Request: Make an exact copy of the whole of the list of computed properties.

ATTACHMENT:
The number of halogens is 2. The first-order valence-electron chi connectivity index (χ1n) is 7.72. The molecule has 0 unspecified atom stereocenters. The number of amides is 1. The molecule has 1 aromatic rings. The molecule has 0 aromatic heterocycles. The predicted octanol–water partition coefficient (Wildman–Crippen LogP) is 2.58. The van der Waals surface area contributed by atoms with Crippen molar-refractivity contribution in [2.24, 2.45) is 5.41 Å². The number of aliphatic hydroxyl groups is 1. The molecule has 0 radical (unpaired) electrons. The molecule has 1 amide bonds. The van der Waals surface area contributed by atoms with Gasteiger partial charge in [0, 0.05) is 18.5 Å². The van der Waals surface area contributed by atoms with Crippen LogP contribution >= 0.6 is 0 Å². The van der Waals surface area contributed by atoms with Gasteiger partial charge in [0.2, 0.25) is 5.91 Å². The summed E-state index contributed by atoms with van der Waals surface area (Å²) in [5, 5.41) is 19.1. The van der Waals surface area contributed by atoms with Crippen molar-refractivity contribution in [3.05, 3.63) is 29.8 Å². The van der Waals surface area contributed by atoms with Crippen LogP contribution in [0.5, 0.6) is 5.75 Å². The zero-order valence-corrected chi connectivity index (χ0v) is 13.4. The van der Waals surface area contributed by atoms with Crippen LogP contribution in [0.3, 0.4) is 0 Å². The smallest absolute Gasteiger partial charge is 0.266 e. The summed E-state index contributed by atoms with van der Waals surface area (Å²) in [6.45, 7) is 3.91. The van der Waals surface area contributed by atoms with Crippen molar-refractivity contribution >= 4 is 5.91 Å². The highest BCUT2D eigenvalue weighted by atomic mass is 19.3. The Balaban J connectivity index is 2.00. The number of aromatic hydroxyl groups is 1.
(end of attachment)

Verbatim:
The number of halogens is 2. The first-order valence-electron chi connectivity index (χ1n) is 7.72. The molecule has 0 unspecified atom stereocenters. The number of amides is 1. The molecule has 1 aromatic rings. The molecule has 0 aromatic heterocycles. The predicted octanol–water partition coefficient (Wildman–Crippen LogP) is 2.58. The van der Waals surface area contributed by atoms with Crippen molar-refractivity contribution in [2.24, 2.45) is 5.41 Å². The number of aliphatic hydroxyl groups is 1. The molecule has 0 radical (unpaired) electrons. The molecule has 1 amide bonds. The van der Waals surface area contributed by atoms with Gasteiger partial charge in [0, 0.05) is 18.5 Å². The van der Waals surface area contributed by atoms with Crippen LogP contribution >= 0.6 is 0 Å². The van der Waals surface area contributed by atoms with Gasteiger partial charge in [0.2, 0.25) is 5.91 Å². The summed E-state index contributed by atoms with van der Waals surface area (Å²) in [5, 5.41) is 19.1. The van der Waals surface area contributed by atoms with Crippen molar-refractivity contribution in [3.05, 3.63) is 29.8 Å². The van der Waals surface area contributed by atoms with Crippen LogP contribution in [0.5, 0.6) is 5.75 Å². The zero-order valence-corrected chi connectivity index (χ0v) is 13.4. The van der Waals surface area contributed by atoms with Crippen LogP contribution in [0.3, 0.4) is 0 Å². The smallest absolute Gasteiger partial charge is 0.266 e. The summed E-state index contributed by atoms with van der Waals surface area (Å²) in [6.45, 7) is 3.91. The van der Waals surface area contributed by atoms with Crippen molar-refractivity contribution >= 4 is 5.91 Å². The highest BCUT2D eigenvalue weighted by atomic mass is 19.3. The Balaban J connectivity index is 2.00. The number of aromatic hydroxyl groups is 1.